Sterility may be the answer to eradicating mosquito-borne disease in Australia, a breakthrough study shows.
An international team led by Australian researchers from CSIRO, James Cook University, and the University of Queensland (UQ), have found that a bacteria can successfully sterilise invasive, disease-carrying mosquitos (Aedes aegypti) that spread dengue, Zika and yellow fever.
The researchers used the bacteria Wolbachia to sterilise 3 million male mozzies and released them into a trial site. The males promptly went off to find females to mate with.
One year later, the team returned to the trial sites in Mourilyan, Queensland, and found two sites were almost completely devoid of mozzies.
“During the trial, we saw over 80% of the mosquito population suppressed across our three trial sites,” says Nigel Beebe of CSIRO and UQ.
“When we surveyed the sites the following year, we were very encouraged to see the suppression still in effect, with one of our most productive towns for Aedes aegypti almost devoid of this mosquito with a 97% reduction across the following season.
“One year on, the mosquito population at the second trial site remained substantially suppressed, while the population fully recovered at the third site.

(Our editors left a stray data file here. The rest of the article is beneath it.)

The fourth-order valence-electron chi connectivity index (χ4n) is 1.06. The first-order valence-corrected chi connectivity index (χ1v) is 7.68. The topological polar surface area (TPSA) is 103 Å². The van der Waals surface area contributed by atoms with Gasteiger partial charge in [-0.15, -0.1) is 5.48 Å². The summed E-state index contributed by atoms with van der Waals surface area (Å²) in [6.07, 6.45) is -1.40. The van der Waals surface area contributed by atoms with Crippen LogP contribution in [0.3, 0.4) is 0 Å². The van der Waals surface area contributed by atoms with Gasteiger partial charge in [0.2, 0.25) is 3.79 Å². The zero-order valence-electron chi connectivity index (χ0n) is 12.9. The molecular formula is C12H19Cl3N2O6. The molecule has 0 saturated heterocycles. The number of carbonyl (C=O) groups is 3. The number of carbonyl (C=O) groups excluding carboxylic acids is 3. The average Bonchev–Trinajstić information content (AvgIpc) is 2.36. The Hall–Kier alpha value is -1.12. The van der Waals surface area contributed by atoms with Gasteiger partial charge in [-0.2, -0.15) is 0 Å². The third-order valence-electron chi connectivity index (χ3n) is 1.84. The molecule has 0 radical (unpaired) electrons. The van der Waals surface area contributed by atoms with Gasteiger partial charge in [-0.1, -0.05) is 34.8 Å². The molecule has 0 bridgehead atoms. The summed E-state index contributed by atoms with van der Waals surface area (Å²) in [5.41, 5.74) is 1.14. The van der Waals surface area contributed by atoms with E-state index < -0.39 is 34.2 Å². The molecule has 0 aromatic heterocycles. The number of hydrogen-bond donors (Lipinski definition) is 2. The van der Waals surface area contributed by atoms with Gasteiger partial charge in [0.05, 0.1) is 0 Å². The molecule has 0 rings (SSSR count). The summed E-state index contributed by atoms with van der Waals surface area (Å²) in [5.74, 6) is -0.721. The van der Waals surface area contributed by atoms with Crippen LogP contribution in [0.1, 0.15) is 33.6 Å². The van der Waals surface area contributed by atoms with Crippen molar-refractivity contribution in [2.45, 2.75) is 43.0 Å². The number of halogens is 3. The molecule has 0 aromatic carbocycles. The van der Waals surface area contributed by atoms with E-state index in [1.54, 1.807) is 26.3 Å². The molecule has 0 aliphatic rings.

“We are currently investigating the differences observed in the following mosquito season as they are incredibly informative in further developing this technology and in modelling how we could remove this exotic virus-transmitting pest in other locations worldwide.”
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The researchers found that the mozzie population dropped because the Wolbachia bacteria killed off eggs, dramatically decreasing the number of larvae that eventually grew to adulthood.
“The creation of our Health and Biosecurity team back in 2016 meant we were prepared for COVID-19, and that preparation is paying off across other biosecurity threats like mosquitos which spread some of the world’s most serious diseases,” says Larry Marshall, CSIRO’s chief executive officer.
“Over 40% of humans suffer from mosquito-spread diseases, so it’s an opportunity for Australia to develop environmentally-friendly mosquito control tools to tackle current and future mosquito incursions.
“By working with Australian and international partners we can tackle two of Australia’s greatest challenges at once – health and security – with breakthrough research translated into effective global export solutions.
“CSIRO is leveraging great Australian science to create new technologies to make this approach more cost effective and suitable for the climates of less developed countries that suffer most from mosquito-borne viruses, strengthening and protecting our region.”
The study was published in PNAS.
Originally published by Cosmos as Mosquito sterility to manage disease
Deborah Devis is a science journalist at Cosmos. She has a Bachelor of Liberal Arts and Science (Honours) in biology and philosophy from the University of Sydney, and a PhD in plant molecular genetics from the University of Adelaide.
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